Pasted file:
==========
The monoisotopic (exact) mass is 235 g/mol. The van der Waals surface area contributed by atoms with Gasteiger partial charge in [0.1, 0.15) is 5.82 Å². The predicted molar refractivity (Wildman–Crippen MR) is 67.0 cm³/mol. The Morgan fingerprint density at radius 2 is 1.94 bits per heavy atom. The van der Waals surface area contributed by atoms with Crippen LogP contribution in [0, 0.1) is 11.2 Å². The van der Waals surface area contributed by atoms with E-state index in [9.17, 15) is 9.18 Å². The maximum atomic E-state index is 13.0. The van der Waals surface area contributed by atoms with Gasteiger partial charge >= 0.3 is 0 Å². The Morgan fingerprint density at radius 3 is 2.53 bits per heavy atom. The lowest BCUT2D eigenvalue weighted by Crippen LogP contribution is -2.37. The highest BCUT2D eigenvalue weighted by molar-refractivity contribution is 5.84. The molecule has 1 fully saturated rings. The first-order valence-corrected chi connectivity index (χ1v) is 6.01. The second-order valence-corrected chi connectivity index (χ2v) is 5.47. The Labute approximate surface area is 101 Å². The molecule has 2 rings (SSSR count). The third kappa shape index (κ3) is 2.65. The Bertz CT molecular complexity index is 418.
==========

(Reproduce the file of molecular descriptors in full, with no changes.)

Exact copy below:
The monoisotopic (exact) mass is 235 g/mol. The van der Waals surface area contributed by atoms with Gasteiger partial charge in [0.1, 0.15) is 5.82 Å². The predicted molar refractivity (Wildman–Crippen MR) is 67.0 cm³/mol. The Morgan fingerprint density at radius 2 is 1.94 bits per heavy atom. The van der Waals surface area contributed by atoms with Crippen LogP contribution in [0, 0.1) is 11.2 Å². The van der Waals surface area contributed by atoms with E-state index in [9.17, 15) is 9.18 Å². The maximum atomic E-state index is 13.0. The van der Waals surface area contributed by atoms with Gasteiger partial charge >= 0.3 is 0 Å². The Morgan fingerprint density at radius 3 is 2.53 bits per heavy atom. The lowest BCUT2D eigenvalue weighted by Crippen LogP contribution is -2.37. The highest BCUT2D eigenvalue weighted by molar-refractivity contribution is 5.84. The molecule has 1 fully saturated rings. The first-order valence-corrected chi connectivity index (χ1v) is 6.01. The second-order valence-corrected chi connectivity index (χ2v) is 5.47. The Labute approximate surface area is 101 Å². The molecule has 2 rings (SSSR count). The third kappa shape index (κ3) is 2.65. The Bertz CT molecular complexity index is 418.